• If the humanities form a field of discussion with broken borders or borderless terrains/liminal spaces, can humanity live without them? How far do the borders of the borders go?
  • How do postmodern critiques, such as deconstruction, postcoloniality, and the variety of posthuman ideas disrupt/subvert existing interpretations of texts and cultural phenomena?
  • How do specific works and authors, media narratives, philosophical texts, and linguistic phenomena discuss/make use of boundaries, limitations, and borders as part of the discussion on the interdisciplinarity of the humanities? How do these cross the boundaries, borderlines, and borders of existing and established disciplines?

We invite submissions of abstracts for papers discussing various aspects of Humanities – Society – Sciences and their enunciations of boundaries, including, but not limited to, literature, language, linguistics, culture, social science, and information technology.

The languages of the conference are English and Bulgarian, but submissions of proposals in other languages will also be considered.

The conference is planned to be in a hybrid format (in-person and online). Presentations will be approximately 15-20 minutes, each followed by a 10-minute discussion.

Please submit your presentation abstract (150-250 words).
The deadline for proposals is 26 November 2022
Please send your proposals to the following email: crossingboundariesconference@gmail.com

Associate professor Dr. Alexandra Glavanakova: glavanak@uni-sofia.bg
Dr. Galina Avramova: galinana@uni-sofia.bg
Dr. Vesselin Budakov: budakov@uni-sofia.bg

(Posted 21 September 2022)


METU British Novelists International Conference: Wilkie Collins And His Work
Middle East Technical University, Ankara, Turkey, 8-9 December 2022
Extended deadline for abstracts: 16 September 2022

METU British Novelists International Conference: Wilkie Collins And His Work
8-9 December 2022
Middle East Technical University, Ankara, Turkey 

The Department of Foreign Language Education at Middle East Technical  University is pleased to announce the call for its 26th British Novelists  Conference, the theme of which is “Wilkie Collins and His Work.” The  conference will be held on 8-9 December, 2022 in Ankara, Turkey.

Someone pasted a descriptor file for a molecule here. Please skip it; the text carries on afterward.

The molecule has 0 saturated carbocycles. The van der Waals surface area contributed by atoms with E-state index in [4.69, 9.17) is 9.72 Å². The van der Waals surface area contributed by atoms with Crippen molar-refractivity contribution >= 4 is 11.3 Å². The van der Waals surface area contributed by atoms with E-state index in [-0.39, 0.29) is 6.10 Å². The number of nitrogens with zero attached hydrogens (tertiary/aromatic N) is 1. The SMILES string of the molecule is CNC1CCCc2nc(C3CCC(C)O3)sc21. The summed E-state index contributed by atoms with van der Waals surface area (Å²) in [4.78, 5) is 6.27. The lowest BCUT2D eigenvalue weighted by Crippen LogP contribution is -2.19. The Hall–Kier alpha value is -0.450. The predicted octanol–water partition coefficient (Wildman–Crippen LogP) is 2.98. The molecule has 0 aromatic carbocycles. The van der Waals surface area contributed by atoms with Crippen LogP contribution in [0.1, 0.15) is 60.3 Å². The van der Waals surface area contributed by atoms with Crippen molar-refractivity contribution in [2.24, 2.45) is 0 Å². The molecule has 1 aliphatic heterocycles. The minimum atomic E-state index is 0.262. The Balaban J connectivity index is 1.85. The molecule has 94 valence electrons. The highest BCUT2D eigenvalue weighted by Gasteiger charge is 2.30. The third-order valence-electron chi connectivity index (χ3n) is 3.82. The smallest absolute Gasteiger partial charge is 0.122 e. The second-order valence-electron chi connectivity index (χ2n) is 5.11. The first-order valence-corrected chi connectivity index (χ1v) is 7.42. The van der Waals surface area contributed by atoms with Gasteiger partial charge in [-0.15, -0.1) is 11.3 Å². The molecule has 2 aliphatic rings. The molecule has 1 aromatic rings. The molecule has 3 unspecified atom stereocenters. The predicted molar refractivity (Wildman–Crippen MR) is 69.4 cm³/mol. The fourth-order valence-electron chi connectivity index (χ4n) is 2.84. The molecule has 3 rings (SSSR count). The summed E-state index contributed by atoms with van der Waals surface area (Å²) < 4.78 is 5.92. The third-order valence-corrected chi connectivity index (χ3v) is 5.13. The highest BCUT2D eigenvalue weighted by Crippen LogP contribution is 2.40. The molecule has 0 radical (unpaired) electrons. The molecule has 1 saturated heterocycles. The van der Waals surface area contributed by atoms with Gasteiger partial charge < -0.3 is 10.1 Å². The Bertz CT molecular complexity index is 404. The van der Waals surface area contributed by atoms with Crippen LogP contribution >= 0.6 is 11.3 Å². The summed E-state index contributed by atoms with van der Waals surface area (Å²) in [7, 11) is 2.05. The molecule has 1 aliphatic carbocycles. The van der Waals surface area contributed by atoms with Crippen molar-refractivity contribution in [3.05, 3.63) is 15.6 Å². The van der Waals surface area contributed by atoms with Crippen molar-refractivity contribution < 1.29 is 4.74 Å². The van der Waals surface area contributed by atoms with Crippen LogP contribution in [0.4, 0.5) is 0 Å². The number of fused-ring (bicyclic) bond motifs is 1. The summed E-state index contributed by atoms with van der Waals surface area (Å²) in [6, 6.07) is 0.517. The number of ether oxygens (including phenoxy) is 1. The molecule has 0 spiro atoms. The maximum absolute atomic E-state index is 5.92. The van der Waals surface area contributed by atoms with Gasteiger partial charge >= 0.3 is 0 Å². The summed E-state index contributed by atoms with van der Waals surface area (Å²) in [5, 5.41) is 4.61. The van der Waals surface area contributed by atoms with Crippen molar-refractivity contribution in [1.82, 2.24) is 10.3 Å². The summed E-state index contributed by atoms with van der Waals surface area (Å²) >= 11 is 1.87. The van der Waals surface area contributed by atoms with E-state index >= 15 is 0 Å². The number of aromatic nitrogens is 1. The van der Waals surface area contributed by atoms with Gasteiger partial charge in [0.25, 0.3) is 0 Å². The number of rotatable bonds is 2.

The keynote speaker is Professor Andrew Mangham from the University of Reading, the Department of English Literature. Prof. Mangham’s research interests are the intersection between literature and medicine, the gothic, realism, ideas of sexuality and health, real crime, and popular fiction. His publications include Literature and Medicine in the Nineteenth Century (CUP, 2021), The Cambridge 
Companion to Sensation Fiction (CUP, 2013), and Wilkie Collins: Interdisciplinary Essays (Cambridge Scholars Press, 2007). Prof. Mangham is also the founder and director of the Centre for Health Humanities.

We invite proposals for 20-minute presentations on any aspect of Wilkie Collins’s work. Interdisciplinary and comparative approaches as well as studies focusing  on broader topics such as Wilkie Collins’s work and the Victorian period,  sensation fiction, detective fiction are also welcome. Selected papers may be  considered for publication in a book volume or a journal issue. 

Please send abstracts of about 250 words and a short academic bio to bnic2022@metu.edu.tr by 16 September 2022. Please include your name, institutional affiliation, and contact information in your submission. All submitted abstracts will go through a blind peer-review process.

Queries can be directed to Assoc. Prof. Dr. Hülya Yıldız Bağçe  at huyildiz@metu.edu.tr 

Further information about the conference and its venue can be found at:  http://www.britishnovelists.metu.edu.tr/index.htm

(Posted 20 April 2022)


“The British working class since the 18th century – Identity(-ies), representations, (re)definition” – International Conference
Université Côte d’Azur, Nice, France, 15-16 December 2022